3. Because we have so many copies of the Greek NT, copies with many, mostly trivial variants, it’s important although not strictly necessary to produce a critical edition of the NT. That’s not unique to proponents of the eclectic text. Astute proponents of the Byzantine text also appreciate the need to produce a critical edition of the NT, using internal and external textual criteria. For instance: http://rosetta.reltech.org/TC/v06/Robinson2001.html

I have no commentary on this point, but am including it for the sake of including the whole article in my response.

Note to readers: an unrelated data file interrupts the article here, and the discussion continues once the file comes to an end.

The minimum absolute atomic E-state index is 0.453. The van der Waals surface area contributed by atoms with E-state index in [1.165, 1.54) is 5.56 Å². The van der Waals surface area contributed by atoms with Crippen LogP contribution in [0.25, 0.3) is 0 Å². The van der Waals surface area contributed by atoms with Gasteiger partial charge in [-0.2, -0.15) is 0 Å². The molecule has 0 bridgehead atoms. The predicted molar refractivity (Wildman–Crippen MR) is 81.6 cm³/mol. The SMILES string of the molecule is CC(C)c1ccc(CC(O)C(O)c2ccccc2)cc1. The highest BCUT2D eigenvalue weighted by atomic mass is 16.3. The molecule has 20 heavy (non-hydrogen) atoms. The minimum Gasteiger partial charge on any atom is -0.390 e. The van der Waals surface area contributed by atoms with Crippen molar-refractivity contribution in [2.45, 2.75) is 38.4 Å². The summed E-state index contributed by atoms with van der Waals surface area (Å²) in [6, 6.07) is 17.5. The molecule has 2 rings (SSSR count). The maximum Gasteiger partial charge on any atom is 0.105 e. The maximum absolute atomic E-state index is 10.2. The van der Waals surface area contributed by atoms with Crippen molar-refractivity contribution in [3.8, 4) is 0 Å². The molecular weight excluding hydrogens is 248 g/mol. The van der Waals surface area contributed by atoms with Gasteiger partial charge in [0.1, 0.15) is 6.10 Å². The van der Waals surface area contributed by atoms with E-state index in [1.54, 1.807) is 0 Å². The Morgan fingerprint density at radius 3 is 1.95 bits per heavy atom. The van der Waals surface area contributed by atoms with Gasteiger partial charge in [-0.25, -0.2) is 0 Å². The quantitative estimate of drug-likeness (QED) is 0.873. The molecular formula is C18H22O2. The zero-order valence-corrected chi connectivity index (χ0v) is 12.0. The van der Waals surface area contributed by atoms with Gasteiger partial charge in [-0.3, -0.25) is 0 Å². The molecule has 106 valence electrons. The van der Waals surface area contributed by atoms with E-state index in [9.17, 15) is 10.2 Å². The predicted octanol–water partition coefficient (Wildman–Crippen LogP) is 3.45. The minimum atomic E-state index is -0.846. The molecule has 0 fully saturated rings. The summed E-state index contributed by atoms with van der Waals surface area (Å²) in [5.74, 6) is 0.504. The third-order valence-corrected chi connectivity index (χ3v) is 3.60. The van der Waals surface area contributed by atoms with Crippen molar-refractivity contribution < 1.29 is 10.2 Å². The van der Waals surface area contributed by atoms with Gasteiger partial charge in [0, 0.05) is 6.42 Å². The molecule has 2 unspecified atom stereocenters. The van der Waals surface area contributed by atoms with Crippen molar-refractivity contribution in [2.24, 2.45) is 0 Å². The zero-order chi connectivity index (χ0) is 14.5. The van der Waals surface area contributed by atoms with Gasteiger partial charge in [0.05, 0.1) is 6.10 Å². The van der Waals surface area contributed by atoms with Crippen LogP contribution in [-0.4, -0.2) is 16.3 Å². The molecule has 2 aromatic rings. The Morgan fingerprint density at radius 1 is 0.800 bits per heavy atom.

4. I myself subscribe to mainstream textual criticism and the eclectic text approach. I don’t have a firm opinion about CBGM. Certainly we should take advantage of computers to digitize our MSS, then compare them. Stanley Porter is a critic of CBGM.  I’d add that it isn’t necessary to choose between CBGM and traditional textual criticism. You can compare the results of both, and the reasoning behind their choices. Metzger’s textual commentary explains how traditional text critics made their choices. And there will be a textual commentary for the CBGM edition when that project is completed.